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Wednesday, October 7, 2015

Banning Books

There has been a lot of press recently about books that have been banned throughout the years. I thought you might enjoy this letter from a fairly well known Southerner, Harper Lee. When she learned in 1966, six years after the book was published, that Virginia’s Hanover County School Board had removed her book To Kill a Mockingbird from its school libraries and labeled the book immoral, she did what any self-respecting author would do.

She wrote a letter. Her letter went to the editor of the Richmond News Leader and politely included a donation (rumored to be $10) to their Beadle Bumble Fund. The newspaper’s fund had been in place for seven years to highlight and compensate "official stupidities."

In response to Lee’s letter and contribution, the newspaper gave free copies of To Kill a Mockingbird to every child who requested one. It would seem she made her point.

Monroeville, Alabama
January, 1966

Editor, The News Leader:

Recently I have received echoes down this way of the Hanover County School Board's activities, and what I've heard makes me wonder if any of its members can read.

Surely it is plain to the simplest intelligence that "To Kill a Mockingbird" spells out in words of seldom more than two syllables a code of honor and conduct, Christian in its ethic, that is the heritage of all Southerners. To hear that the novel is "immoral" has made me count the years between now and 1984, for I have yet to come across a better example of doublethink.

I feel, however, that the problem is one of illiteracy, not Marxism. Therefore I enclose a small contribution to the Beadle Bumble Fund that I hope will be used to enroll the Hanover County School Board in any first grade of its choice.

Harper Lee

The action of the Hanover County School Board is not particularly unique. Since publication, To Kill a Mockingbird has been removed from other school libraries and challenged by many more. Complaints center around the book’s racial and sexual themes. When I read about these banning incidents, I try to see them as a parent and a grandparent. When I read the book for the first time,  I was an adult. I saw a white Southern lawyer of integrity choosing to defend a black Southern man of equal integrity spread across the pages. I was shocked, stunned, and sickened by the events in the book, scenes that forced me to see the South I loved differently. One reason the book remains on the best selling list is the prejudices people of all races and ethnicities see in its pages, the shock of seeing themselves on the page. The Help recently caused a similar sensation.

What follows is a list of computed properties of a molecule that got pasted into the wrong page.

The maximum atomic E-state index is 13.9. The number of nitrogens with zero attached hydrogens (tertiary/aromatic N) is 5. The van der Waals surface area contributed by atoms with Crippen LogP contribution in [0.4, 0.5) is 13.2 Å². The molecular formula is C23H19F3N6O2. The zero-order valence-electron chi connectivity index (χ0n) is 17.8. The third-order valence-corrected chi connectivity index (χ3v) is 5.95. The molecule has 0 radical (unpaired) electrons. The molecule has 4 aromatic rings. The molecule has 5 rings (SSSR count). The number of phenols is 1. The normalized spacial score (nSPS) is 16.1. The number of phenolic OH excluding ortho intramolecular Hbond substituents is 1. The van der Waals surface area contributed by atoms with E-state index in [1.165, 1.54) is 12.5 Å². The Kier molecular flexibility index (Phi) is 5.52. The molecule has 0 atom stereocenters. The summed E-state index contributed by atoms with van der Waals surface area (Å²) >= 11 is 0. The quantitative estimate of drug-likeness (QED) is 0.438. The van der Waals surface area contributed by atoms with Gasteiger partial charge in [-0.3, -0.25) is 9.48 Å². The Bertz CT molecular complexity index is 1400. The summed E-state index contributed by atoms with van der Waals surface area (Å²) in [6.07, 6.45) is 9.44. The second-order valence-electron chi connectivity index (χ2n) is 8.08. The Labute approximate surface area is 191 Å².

The American Library Association reports that To Kill a Mockingbird has remained in the top 100 most challenged books since its publication. It continues to remain in the top ten books that get complaints - 50 years after first seeing the light of day! Least you think this is an American issue, Canada and some European countries have worried about their children being exposed to the “vile” language in the book.

In the United States today, school violence continues to escalate by students on students, bleak issues involving politics rear their nasty heads weekly, including gun control and claims of police brutality, a sexual assault occurs every 2 minutes (44% on children under the age of 17). Is it logical to ignore biographical information that might spur change? Can we preempt violence with knowledge? Have we learned anything by ignoring and glossing over attitudes and actions of bygone eras? Are we so ashamed of our past that we cannot discuss it and learn from it?

Literature is a vital resource from which to teach our children and ourselves about a world infested with both problems and solutions in the hopes that they never experience them personally. Hiding behind platitudes does not diminish the truth, it extols it, feeding the flames of misunderstanding and hatred.

Teens in my writing classes are sophisticated, enmeshed in a world at their fingertips, yet still
vulnerable. Reading and discussing fiction is an important way for them to learn the truth about history, not a varnished textbook diatribe of data, but an insight into the people who lived the history, made mistakes and made strides. It gives them an outlet to discuss their own fears and the violence in their world.

Well-read teens and adults are more open to new ideas, open to opportunities for change and growth, and open to meaningful dialogue: the agility to find our similarities and appreciate our differences.

Authors have a sacred responsibility to share the universe and all its many facets.

Long  Live Books!                                                                  Write like you mean it!



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